Whether or not a constitution exists in a country and there is a set-in-stone separation of church and state is irrelevant. The simple idea when dealing with this particular topic is that it is common business ethic and it is general professional to take an objective standard and serve all customers within one's business. To say that a business is 'private property' when it is paid for through profits made by the public, and depends on the public for its existent - all the while completely serving the public is confusing. If a business was truly 'private', then the business would be selective in serving a very small minority of people, or would cater to a specific group. However, this is inverse of the situation going on; people are involving their religious beliefs in the work place, and are hand-selecting groups to abstain giving service to in the twenty-first century, and for the most part, are getting away with it.

[2] "So surely, the refusal to serve gay people would be punished without government intervention?"

This also depends on how much attention it would receive, in what country it happened in, and if the business was more local or corporate. In most first world countries, these situations would receive a lot of attention because of the laws of the land [AKA things like the Constitution and such other laws that lay above the federal powers]. And of course this would be shamed as well in generally more progressive nations. The only reason this was such a big deal in the U.S in particular was because this was a federally illegal thing to do, yes I'm sure capital accumulation saw a significant drop after this instance, but there are probably still conservative customers they cater to - customers who don't care for homosexual equality, either, mind you.

[3] There is no need, literally, for homophobia in the twenty-first century.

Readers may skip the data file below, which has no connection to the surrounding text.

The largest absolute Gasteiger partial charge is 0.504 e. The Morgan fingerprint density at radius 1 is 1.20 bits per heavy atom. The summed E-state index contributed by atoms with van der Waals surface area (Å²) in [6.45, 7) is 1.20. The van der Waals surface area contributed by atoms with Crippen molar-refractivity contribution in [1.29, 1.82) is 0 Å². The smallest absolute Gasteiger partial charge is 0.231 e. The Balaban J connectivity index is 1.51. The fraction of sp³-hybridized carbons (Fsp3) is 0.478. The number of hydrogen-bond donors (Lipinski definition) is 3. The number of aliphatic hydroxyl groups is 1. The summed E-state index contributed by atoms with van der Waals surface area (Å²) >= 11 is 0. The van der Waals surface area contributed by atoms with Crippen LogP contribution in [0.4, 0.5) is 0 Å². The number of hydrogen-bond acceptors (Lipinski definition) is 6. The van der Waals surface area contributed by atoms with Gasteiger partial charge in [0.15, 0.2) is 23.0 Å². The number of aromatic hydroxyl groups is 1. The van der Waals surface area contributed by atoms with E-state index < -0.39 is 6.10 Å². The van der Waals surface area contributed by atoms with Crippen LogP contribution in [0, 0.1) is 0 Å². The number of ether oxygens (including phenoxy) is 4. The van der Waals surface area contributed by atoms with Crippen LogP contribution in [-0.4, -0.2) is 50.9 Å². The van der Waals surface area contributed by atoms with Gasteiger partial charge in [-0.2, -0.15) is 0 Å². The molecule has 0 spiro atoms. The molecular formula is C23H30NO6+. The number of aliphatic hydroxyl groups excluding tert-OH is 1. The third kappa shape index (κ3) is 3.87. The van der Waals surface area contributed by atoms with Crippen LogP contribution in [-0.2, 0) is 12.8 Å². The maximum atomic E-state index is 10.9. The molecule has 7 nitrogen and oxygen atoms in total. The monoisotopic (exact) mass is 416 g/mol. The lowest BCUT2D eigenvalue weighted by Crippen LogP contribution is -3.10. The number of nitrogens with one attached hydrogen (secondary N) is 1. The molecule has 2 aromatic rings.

The government does not run on religion, nor should it, in the first world. Religion also cannot be proven and it should not be justifiable to keep people out of businesses, since not everyone has to believe in it - saying I have to abide by another person's religious beliefs would in fact be intolerating my decision to abstain from doing so to begin with. Scientifically speaking, it has been proven that homosexuality is harmless and completely natural, and that there are no mental or physical defects interlinked with homosexuality - so why in the first place someone would oppose it is beyond me. But in the twenty-first century, businesses should be unable to label their customers and selectively cater to them, it seems like a pretty archaic thing to legalize to me. Remember that the government owns the land until a certain someone goes and buys it off, but they are still on the soil of that nation, and they still have to respect the country's culture, people and the country's laws while they are there.
Debate Round No. 2
Lutonator

Pro

Lutonator forfeited this round.
TheSatiricalAnarchist

Con

TheSatiricalAnarchist forfeited this round.
Debate Round No. 3
Lutonator

Pro

Lutonator forfeited this round.
TheSatiricalAnarchist

Con

TheSatiricalAnarchist forfeited this round.
Debate Round No. 4
7 comments have been posted on this debate. Showing 1 through 7 records.
Posted by liltankjj 1 year ago
liltankjj
So much potential in this debate. It is just not a strong enough argument from either side. Business is a form of negotiation. if an agreement can not be met then there is no business to adhere to. It shouldn't matter what someone's sexual preference or religious views are. if both parties agree to work together be it labor or service for monetary gain then so be it. If either party decides to end negotiation then the government should have no part in this. That's trade or capitalism. No one parties rights are greater then the other. Freedom of choice is the most important value here.
Posted by bballcrook21 1 year ago
bballcrook21
The Con in this debate has a very weak argument, but Pro has one that is even weaker. What Pro is arguing is that the law in which homosexuals are protected from being denied service should be amended, so stating that it is against the law is not useful to this debate.
Posted by bananaedmonkey 1 year ago
bananaedmonkey
pro should win this
Posted by liltankjj 1 year ago
liltankjj
nice point out Blackflags I thought that was kind of a fallacious premise my self.
Posted by BlackFlags 1 year ago
BlackFlags
The unconstitutional argument is very bad. It is an appeal to status quo. Similar if I said that we could not legalize marijuana because marijuana is illegal according to the law.

Also, satricalanarchist, do you believe in the position you are advocating. It is a very non-anarchist position to take tbh because you are advocating that the government use force.
Posted by liltankjj 1 year ago
liltankjj
I don't believe business and state are one of the same. a business (less owned by the state) is private property.
Posted by Godgirl 1 year ago
Godgirl
I was thinking of accepting, but TheSatiricalAnarchist beat me to it. Looks like an interesting debate.
No votes have been placed for this debate.